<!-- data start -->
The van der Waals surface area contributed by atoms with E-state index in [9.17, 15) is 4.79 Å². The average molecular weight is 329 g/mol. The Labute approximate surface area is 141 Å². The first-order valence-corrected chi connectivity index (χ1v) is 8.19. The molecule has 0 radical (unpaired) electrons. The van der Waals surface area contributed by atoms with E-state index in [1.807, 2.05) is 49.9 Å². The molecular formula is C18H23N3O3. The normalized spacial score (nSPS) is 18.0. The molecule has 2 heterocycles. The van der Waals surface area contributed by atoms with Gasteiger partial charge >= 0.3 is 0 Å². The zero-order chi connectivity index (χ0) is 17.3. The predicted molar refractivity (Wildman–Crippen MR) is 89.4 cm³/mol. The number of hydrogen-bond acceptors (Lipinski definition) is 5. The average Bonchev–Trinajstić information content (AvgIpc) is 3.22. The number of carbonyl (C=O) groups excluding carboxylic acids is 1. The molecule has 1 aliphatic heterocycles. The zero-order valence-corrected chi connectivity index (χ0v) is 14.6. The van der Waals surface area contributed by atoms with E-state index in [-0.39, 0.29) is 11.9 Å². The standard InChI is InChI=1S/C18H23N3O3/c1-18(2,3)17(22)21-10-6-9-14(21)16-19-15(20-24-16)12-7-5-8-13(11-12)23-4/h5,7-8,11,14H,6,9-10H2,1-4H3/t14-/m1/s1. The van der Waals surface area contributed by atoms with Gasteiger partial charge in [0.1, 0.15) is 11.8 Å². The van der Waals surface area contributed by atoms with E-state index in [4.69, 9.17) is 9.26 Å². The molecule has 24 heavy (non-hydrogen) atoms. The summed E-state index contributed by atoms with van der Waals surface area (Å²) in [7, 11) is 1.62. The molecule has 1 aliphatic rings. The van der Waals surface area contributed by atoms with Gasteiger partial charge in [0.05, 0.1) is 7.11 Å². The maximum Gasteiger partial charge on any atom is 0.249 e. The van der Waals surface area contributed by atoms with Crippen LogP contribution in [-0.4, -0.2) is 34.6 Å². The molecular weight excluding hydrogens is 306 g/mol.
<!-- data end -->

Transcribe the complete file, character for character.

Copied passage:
The van der Waals surface area contributed by atoms with E-state index in [9.17, 15) is 4.79 Å². The average molecular weight is 329 g/mol. The Labute approximate surface area is 141 Å². The first-order valence-corrected chi connectivity index (χ1v) is 8.19. The molecule has 0 radical (unpaired) electrons. The van der Waals surface area contributed by atoms with E-state index in [1.807, 2.05) is 49.9 Å². The molecular formula is C18H23N3O3. The normalized spacial score (nSPS) is 18.0. The molecule has 2 heterocycles. The van der Waals surface area contributed by atoms with Gasteiger partial charge >= 0.3 is 0 Å². The zero-order chi connectivity index (χ0) is 17.3. The predicted molar refractivity (Wildman–Crippen MR) is 89.4 cm³/mol. The number of hydrogen-bond acceptors (Lipinski definition) is 5. The average Bonchev–Trinajstić information content (AvgIpc) is 3.22. The number of carbonyl (C=O) groups excluding carboxylic acids is 1. The molecule has 1 aliphatic heterocycles. The zero-order valence-corrected chi connectivity index (χ0v) is 14.6. The van der Waals surface area contributed by atoms with E-state index in [-0.39, 0.29) is 11.9 Å². The standard InChI is InChI=1S/C18H23N3O3/c1-18(2,3)17(22)21-10-6-9-14(21)16-19-15(20-24-16)12-7-5-8-13(11-12)23-4/h5,7-8,11,14H,6,9-10H2,1-4H3/t14-/m1/s1. The van der Waals surface area contributed by atoms with Gasteiger partial charge in [0.1, 0.15) is 11.8 Å². The van der Waals surface area contributed by atoms with E-state index in [4.69, 9.17) is 9.26 Å². The molecule has 24 heavy (non-hydrogen) atoms. The summed E-state index contributed by atoms with van der Waals surface area (Å²) in [7, 11) is 1.62. The molecule has 1 aliphatic rings. The van der Waals surface area contributed by atoms with Gasteiger partial charge in [0.05, 0.1) is 7.11 Å². The maximum Gasteiger partial charge on any atom is 0.249 e. The van der Waals surface area contributed by atoms with Crippen LogP contribution in [-0.4, -0.2) is 34.6 Å². The molecular weight excluding hydrogens is 306 g/mol.